My first and only LF camera is a Norma, now I have backs for it to do almost everything from 645 to 8x10 and enough extension rails to get very large enlargement.
I think it is an ideal first camera, because there is nothing it really cant do if you just get the right bits for the system and you can experiment with all the movements that you can possibly ever need. I for one don't really have one genre of photography I like doing, sometimes I feel like landscapes and sometimes indoor still life and macro and the norma is never limiting.
However I have found that I don't bother to take it out with me for longer walks any more even though its very good once you get there, both the bulk and weight of the whole system is a bit much for me. I'm thinking of getting an A1/Alpina for that since then I can use a lot of the stuff for the norma.
The Norma is of modular construction and you can easily upgrade to 5x7 and 8x10 by buying a bigger Norma/F/F2/P/P2 back standard and a larger bellows, or a Norma format changing kit. If you want to go bigger than 8x10 you can do that as well: http://www.glennview.com/sinar.htm
As others have told you it is a very nice camera, I have one with 4x5 and 5x7 standards and I see no reason to “upgrade” to a more modern construction.
Up to 8x10 as noted, larger would be a custom back, which isn't that hard. You can see examples here, and learn about the Norma system. Glenn's high though.
The reason LF folk tend to "get big" is because a lot of people contact print using both normal and alternative processes, so you need a camera the size of the finished print. A lot of people don't stop to think that there was a time before enlargers - actually quite a lot of time - when you used a camera that was the size of the desired print.
I had and uses Sinar Norma (purchased new); the Expert model, which I haf included an excellent, very sturdy case (Sinar suggested standing on it!) and included an additional raul extension, a bag bellows, light weight standar to couple the additional bellows it came with, plus a viewing bellows with a magnifier. All in all it was the Rolls Royce of view cameras.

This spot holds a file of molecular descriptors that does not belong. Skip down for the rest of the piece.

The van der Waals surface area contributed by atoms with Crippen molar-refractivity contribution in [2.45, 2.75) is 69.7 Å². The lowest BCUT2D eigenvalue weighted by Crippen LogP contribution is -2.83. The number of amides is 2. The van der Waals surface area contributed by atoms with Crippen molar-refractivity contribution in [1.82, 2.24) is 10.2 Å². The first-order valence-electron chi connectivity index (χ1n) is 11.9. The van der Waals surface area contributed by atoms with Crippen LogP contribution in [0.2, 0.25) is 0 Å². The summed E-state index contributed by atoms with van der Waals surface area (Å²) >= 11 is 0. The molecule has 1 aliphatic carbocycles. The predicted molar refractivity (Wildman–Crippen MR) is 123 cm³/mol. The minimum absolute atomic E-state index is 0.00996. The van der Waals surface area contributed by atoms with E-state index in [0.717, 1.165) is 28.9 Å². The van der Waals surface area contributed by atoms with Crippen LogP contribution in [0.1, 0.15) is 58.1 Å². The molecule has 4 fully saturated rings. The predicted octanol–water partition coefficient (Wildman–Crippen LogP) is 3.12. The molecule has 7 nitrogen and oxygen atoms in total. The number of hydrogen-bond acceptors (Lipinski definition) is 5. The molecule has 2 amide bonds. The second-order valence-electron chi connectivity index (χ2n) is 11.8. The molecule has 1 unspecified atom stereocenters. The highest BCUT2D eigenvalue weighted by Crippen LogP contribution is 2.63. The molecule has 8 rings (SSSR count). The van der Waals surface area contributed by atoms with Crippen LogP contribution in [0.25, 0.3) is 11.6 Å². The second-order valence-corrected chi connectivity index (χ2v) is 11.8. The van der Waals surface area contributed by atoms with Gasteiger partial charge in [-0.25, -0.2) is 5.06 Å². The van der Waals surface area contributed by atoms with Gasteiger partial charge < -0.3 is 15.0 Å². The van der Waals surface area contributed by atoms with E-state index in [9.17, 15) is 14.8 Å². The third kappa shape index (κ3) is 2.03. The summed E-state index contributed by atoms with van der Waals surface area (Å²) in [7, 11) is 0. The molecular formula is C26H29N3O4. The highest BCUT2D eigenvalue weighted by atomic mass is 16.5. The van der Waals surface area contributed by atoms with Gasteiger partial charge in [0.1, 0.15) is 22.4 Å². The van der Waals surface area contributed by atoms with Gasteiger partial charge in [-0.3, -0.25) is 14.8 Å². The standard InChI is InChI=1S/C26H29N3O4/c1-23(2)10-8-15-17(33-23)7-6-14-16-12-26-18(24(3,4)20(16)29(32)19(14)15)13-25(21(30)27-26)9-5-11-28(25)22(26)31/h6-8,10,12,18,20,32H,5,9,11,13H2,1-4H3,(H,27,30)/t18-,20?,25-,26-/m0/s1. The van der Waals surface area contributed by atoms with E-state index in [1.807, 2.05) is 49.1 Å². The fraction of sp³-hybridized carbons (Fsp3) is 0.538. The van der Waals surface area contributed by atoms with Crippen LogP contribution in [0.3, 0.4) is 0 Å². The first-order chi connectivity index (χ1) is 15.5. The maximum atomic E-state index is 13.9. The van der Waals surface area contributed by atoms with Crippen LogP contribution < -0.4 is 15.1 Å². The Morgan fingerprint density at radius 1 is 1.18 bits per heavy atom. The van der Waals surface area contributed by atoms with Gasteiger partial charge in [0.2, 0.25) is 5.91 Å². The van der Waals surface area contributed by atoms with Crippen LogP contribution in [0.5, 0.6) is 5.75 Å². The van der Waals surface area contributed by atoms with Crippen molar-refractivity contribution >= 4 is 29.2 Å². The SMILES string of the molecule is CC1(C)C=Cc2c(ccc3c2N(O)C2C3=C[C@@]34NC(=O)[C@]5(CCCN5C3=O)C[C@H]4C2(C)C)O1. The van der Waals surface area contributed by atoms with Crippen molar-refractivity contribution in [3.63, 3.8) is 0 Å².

These days I have an Arca, no longer made, that is, I think, a bit easier and simpler to work with. Equally versatile. But I have often regretted parting with the Sinar; you can,t go wrong with it. The P is way to heavy and bulky to cart around.
When you upscale from 4x5 to 8x10 for example, do you keep the same lens ? Are the covering of these lens are big enough to still allow movement amplitude. In fact, it goes back to a newbie question, is there different lens for each format ?
Here you can see some chart on LF lens coverage etc.
It is fairly easy to acquire a collection of lenses from 90mm and up that can be used on both 4x5 and 5x7. It is, almost, possible to do the same for 4x5 and 8x10 but shorter lenses than 200mm that cover 8x10 are usually expensive, somewhat rare and oftentimes quite heavy. But this is an extreme example.
Originally Posted by jfdupuis
You will find that several lenses of different focal length can be used on both 4x5 and 8x10, primarily when it comes to longer focal lengths.
I would follow the link Soeren provided above. After some reading you will be able to make a more informed decision on which lenses to get.
Indeed; about 2 to 4 times too high; much more in some cases. He must never sell anything at those prices. The only things that *might* be worth what he is asking to *some* people are the custom items. Even then, as someone with just a little mechanical sense, they seem outrageously priced to me for a couple of pieces of wood and such that might take him a half day to construct now that he already knows how to do it.
Originally Posted by Steve Hamley
It's done, I bought it. Let say that my wife is not as excited as I am ;) Feel nice to be at the beginning of whole new world.
The camera is in good shape, just need some cleaning and lubrication after its 10 years of storage. I had to negotiate the price down as the 135mm has fungus inside and 2 shutters are not working at all speeds. Has I'm used to service my lens myself, I will try to clean and lub the shutter to see if it help. I'm crossing my fingers so that the fungus haven't etch the glass. Is any of you have a good reference on how to do a CLA on synchro-compur and compur 1 ?
Basic's: take the top cover off, take the retardment (banana-shaped) out and put it into lighterfluid for 30 minutes to degrease.
Change the lighterfluid once.
Than lubricate the axes with some synthetic oil (micro-tools.com) and put it back into it's place.
Check if 1/15 runs OK.
Remount the rest and you are done for a couple of years.
It is helpfull to have a shutter-speed-tester for this.
Congradīs with your new aquisition, you now have a Lego-box for grown-ups as I call my Sinar.